Changes to content deployment in SharePoint Server 2013


If you’re familiar with the content deployment feature in previous versions of SharePoint Server, then you’ve probably heard that there have been a few changes to make it easier in SharePoint Server 2013. In this blog post, I’ll explain those changes, including:

When to use content deployment

In previous versions of SharePoint Server, content deployment was used to separate the source farm from the target (also referred to as destination, or production) farm. The target farm had more security, and only the content deployment feature could write to the content database on the target farm. If your website consisted of static content, this model worked okay. But web sites are changing, and in SharePoint Server 2013, we introduced a cross-site publishing feature, which enables you to use search to find and publish content to dynamic web sites.

Starting with SharePoint Server 2013, content deployment is best-suited only for scenarios in which you have a business, regulatory, or legal requirement that a separate farm must host content until it is supposed to be published. In most cases, this applies only to a portion of a site, such as an area for investor relations or earnings reports.

So, if your site does not have such a requirement, what should you use in place of content deployment? There are several options. But for starters, you should consider the new cross-site publishing feature.

Alternatives to content deployment

SharePoint Server 2013 introduced a new feature called Cross-Site Collection Publishing (we usually just refer to it as cross-site publishing). In a nutshell, cross-site publishing separates the authoring site collection, where you create and manage content, from the publishing site collection, where users see content. Now, at first blush, this may sound rather similar to content deployment. Here’s the difference: cross-site publishing uses search to crawl and index content from catalogs on the authoring site collection, and displays content from the search index in Content Search Web Parts on the publishing site collection. I’m not going to go into detail about it here, but cross-site publishing has a lot of other cool functionality, which you can read about in Overview of cross-site publishing in SharePoint Server 2013.

The following table lists other scenarios, and alternative solutions you should consider instead of content deployment in SharePoint Server 2013.

Table: Alternatives to content deployment

Scenario

Alternative solution

Content must be reviewed and staged before it is approved for live publication

Use the built-in security model in SharePoint Server 2013, with either the author-in-place or cross-site publishing method. For more information, see Plan for Internet, intranet, and extranet publishing sites in SharePoint Server 2013.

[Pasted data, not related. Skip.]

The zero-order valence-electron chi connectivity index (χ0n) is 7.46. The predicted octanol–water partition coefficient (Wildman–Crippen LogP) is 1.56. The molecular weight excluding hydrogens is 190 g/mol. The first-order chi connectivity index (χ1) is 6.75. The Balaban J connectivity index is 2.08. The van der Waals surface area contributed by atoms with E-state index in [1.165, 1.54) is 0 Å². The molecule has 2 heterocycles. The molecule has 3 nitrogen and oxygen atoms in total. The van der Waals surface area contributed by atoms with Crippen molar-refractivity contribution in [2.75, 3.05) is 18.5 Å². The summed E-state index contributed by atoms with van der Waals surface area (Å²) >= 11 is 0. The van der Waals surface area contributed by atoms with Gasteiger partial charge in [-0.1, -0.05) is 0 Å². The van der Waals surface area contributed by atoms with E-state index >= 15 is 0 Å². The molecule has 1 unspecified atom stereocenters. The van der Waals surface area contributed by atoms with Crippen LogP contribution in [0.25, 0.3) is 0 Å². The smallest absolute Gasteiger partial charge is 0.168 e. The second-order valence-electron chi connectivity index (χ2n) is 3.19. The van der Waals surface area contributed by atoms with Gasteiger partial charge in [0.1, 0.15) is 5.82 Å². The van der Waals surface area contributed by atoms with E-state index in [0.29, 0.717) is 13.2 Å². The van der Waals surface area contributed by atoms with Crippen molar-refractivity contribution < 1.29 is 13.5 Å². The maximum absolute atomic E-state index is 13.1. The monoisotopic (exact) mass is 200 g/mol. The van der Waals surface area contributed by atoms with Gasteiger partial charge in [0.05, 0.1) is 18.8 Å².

High availability (including replication in a geographically distributed environment) or disaster recovery

Use SQL Server Log Shipping between the source site and target sites. For more information, see Supported high availability and disaster recovery options for SharePoint databases (SharePoint 2013).

Site relaunch or redesign

Back-up the site to a private site collection in a separate content database, and work on the new site there. To launch the new site, flip the alternate access mapping (AAM) for the site URL. For more information, see Enable Apps in AAM or host-header environments for SharePoint 2013.

If you’re not currently using content deployment, don’t start now. Use one of the alternatives described in the preceding table. It’s that simple.

If you currently use content deployment, carefully evaluate whether you need to continue using it after you upgrade to SharePoint Server 2013.

If you find that you must use content deployment because of business, regulatory, or legal requirements, then continue reading, as I explain the changes you’ll need to be aware of in SharePoint Server 2013.

What’s new for content deployment in SharePoint Server 2013

In SharePoint Server 2013, content deployment only deploys content – webpages, document libraries, lists, and associated resources such as images and style sheets. It does not deploy things like content types or custom workflows. Also, the content deployment feature in SharePoint Server 2013 does not work with many features, such as ratings, managed navigation, blog sites, slide libraries, and social sites, to name a few. If you have been using customized publishing sites together with content deployment in a previous version of SharePoint Server, you can’t continue doing this in SharePoint Server 2013. You will have to switch to a different publishing method.